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Subj: I've made my argument lots of times before...
Posted: Thu Jun 12, 2008 at 04:02:11 pm EDT (Viewed 2 times)
Reply Subj: Which part about the SHRA do you hate/like? nt
Posted: Thu Jun 12, 2008 at 11:00:18 am EDT
Viewed from an in-universe perspective, it's a long-overdue and commonsensical idea, one that no one in their right mind could oppose in principle. In terms of enforcement, however, it's often been ridiculous and heavy-handed, with the absolute worst excesses outside the Civil War series being the CSA's Thunderbolts lunacy -- the equivalent of asking serial killers to enforce weapons permit laws -- and the continued existence of the 42 prison in the Negative Zone with the policy of permanent detentions for noncomplying superhumans.
Viewed from a writerly perspective, it's ****ing disaster. Leaving aside the issue of its inconsistent portrayals depending on who's scripting the comic, it's simply a mess for a shared universe that has to incorporate multiple superhero subgenres. It screws up the X-Men's premises rather badly, since mutants are now either indistinct from either the outlaw superheroes and/or the registered ones, and thus no longer work as a civil rights allegory if the SHRA gets any play in their titles. And Wolverine's solo title has made virtually no sense whatsoever if you try to work out how anything in it squares with the SHRA plotline; he simply ignores the thing, but simultaneously belongs to the New Avengers team whose current premise is entirely built on defiance of the Act.
It makes a mess of any and all street-level vigilante comics, in that the likes of Spider-Man and Daredevil should have Cape-Killer squads crawling up their backsides every time they turn up in public. The current Spider-books have responded by making a bit of fun of the whole bit with Blue Shield's woefully stupid efforts to enforce the Act, Jackpot's indifference to it; and otherwise leave it entirely in the background. Daredevil's title has responded by ignoring the whole thing.
It also creates some rather strained narrative logic in titles like New Avengers and Moon Knight, where the Act has come up as a plot point. The heroes have to inevitably escape the pro-SHRA heroes in order to have a comic, or get endless "you can go free THIS TIME" moments from characters who otherwise staunchly enforce the thing. And it's best not to think at all about the mental gymnastics Tony Stark has to employ to keep the current Captain America a going concern. (The fact that the anti-SHRA books tend to outsell the pro-SHRA books suggests what a mistake the thing is from genre terms.)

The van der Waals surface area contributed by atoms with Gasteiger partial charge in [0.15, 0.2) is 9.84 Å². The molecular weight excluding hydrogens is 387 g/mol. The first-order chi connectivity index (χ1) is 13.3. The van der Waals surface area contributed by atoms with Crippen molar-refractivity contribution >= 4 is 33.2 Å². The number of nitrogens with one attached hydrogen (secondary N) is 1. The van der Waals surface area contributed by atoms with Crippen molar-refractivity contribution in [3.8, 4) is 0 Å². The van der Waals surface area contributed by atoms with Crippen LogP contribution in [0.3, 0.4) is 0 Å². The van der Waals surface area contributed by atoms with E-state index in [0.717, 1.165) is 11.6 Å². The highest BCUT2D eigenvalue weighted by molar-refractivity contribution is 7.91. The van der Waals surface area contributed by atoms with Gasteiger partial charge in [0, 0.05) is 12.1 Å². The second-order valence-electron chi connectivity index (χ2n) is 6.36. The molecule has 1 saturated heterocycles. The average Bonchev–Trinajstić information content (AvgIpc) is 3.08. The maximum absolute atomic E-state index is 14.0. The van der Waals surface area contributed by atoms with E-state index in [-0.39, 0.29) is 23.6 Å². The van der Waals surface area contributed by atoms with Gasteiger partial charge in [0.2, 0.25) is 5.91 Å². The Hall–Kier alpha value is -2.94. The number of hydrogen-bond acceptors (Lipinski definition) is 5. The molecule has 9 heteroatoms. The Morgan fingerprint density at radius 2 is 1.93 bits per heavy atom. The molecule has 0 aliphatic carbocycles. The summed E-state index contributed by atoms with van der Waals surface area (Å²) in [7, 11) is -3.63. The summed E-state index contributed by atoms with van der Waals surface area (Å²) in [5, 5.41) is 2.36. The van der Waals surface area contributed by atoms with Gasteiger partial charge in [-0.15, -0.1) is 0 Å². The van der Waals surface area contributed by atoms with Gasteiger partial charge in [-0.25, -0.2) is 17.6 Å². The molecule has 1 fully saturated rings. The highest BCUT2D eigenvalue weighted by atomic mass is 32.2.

The worst of it, to my mind, is Mighty Avengers, ostensibly one of the two books that foreground the pro-SHRA heroes. So far as I can tell, the MA are simply a more aggressive pre-SHRA Avengers, and they have their massve super battles right in the heart of Manhattan as often as not: wasn't the entire turn in Civil War #1 and #7 about just that sort of thing and its potential menace to civilian bystanders? For that matter, why does the PRO team include a god of war who in nearly every prior appearance was a homicidal and smetimes genocidal villain; and a mentally unstable nigh-omnipotent character whose major plotline involves his dark side manifesting itself and menacing all humanity? Considered halfway rationally, the Mighty Avengers present a far greater threat to the average person's life and limb merely by continuing to operate than do their anti-SHRA counterparts. Certainly the New Avengers aren't the ones whose ongoing subplots involve an actual team member as a ticking time bomb.
Basically, the SHRA is a very, very poor fit with the shared-universe superhero genre. Mark Millar's rather preachy little point simply wasn't thought out in storytelling terms; all the pseudo-political yammering in the world doesn't shore it up as narratology.
- Omar Karindu
"A Renoir. I have three, myself. I had four, but ordered one burned...It displeased me." -- Doctor Doom
"It's not, 'Oh, they killed Sue Dibney and I always loved that character,' it's 'Oh, they broke a story engine that could have told a thousand stories in order to publish a single 'important' one.'" -- John Seavey
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